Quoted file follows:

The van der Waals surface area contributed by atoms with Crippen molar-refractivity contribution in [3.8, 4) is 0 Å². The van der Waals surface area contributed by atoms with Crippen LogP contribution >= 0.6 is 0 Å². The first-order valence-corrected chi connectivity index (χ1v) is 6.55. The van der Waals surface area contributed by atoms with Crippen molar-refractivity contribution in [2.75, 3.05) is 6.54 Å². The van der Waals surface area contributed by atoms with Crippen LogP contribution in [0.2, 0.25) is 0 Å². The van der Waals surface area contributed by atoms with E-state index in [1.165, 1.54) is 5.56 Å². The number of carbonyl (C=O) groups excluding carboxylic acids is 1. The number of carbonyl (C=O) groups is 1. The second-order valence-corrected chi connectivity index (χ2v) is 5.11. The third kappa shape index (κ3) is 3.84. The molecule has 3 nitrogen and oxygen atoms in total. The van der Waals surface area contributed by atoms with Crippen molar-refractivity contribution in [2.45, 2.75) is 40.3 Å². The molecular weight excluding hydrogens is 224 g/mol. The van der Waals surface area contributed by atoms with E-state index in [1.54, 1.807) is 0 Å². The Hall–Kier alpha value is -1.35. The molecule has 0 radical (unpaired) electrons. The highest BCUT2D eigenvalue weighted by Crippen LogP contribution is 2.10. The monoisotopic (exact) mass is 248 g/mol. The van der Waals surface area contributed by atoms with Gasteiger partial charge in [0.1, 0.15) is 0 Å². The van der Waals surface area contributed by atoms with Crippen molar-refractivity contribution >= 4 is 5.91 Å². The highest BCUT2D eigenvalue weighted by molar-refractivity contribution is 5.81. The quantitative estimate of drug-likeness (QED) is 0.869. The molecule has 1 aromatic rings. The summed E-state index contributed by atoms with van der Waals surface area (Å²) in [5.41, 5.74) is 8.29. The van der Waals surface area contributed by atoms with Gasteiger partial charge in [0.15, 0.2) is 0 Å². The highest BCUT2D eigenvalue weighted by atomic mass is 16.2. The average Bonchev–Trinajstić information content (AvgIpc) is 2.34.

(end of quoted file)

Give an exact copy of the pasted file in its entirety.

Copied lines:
The van der Waals surface area contributed by atoms with Crippen molar-refractivity contribution in [3.8, 4) is 0 Å². The van der Waals surface area contributed by atoms with Crippen LogP contribution >= 0.6 is 0 Å². The first-order valence-corrected chi connectivity index (χ1v) is 6.55. The van der Waals surface area contributed by atoms with Crippen molar-refractivity contribution in [2.75, 3.05) is 6.54 Å². The van der Waals surface area contributed by atoms with Crippen LogP contribution in [0.2, 0.25) is 0 Å². The van der Waals surface area contributed by atoms with E-state index in [1.165, 1.54) is 5.56 Å². The number of carbonyl (C=O) groups excluding carboxylic acids is 1. The number of carbonyl (C=O) groups is 1. The second-order valence-corrected chi connectivity index (χ2v) is 5.11. The third kappa shape index (κ3) is 3.84. The molecule has 3 nitrogen and oxygen atoms in total. The van der Waals surface area contributed by atoms with Crippen molar-refractivity contribution in [2.45, 2.75) is 40.3 Å². The molecular weight excluding hydrogens is 224 g/mol. The van der Waals surface area contributed by atoms with E-state index in [1.54, 1.807) is 0 Å². The Hall–Kier alpha value is -1.35. The molecule has 0 radical (unpaired) electrons. The highest BCUT2D eigenvalue weighted by Crippen LogP contribution is 2.10. The monoisotopic (exact) mass is 248 g/mol. The van der Waals surface area contributed by atoms with Gasteiger partial charge in [0.1, 0.15) is 0 Å². The van der Waals surface area contributed by atoms with Crippen molar-refractivity contribution >= 4 is 5.91 Å². The highest BCUT2D eigenvalue weighted by molar-refractivity contribution is 5.81. The quantitative estimate of drug-likeness (QED) is 0.869. The molecule has 1 aromatic rings. The summed E-state index contributed by atoms with van der Waals surface area (Å²) in [5.41, 5.74) is 8.29. The van der Waals surface area contributed by atoms with Gasteiger partial charge in [0.15, 0.2) is 0 Å². The highest BCUT2D eigenvalue weighted by atomic mass is 16.2. The average Bonchev–Trinajstić information content (AvgIpc) is 2.34.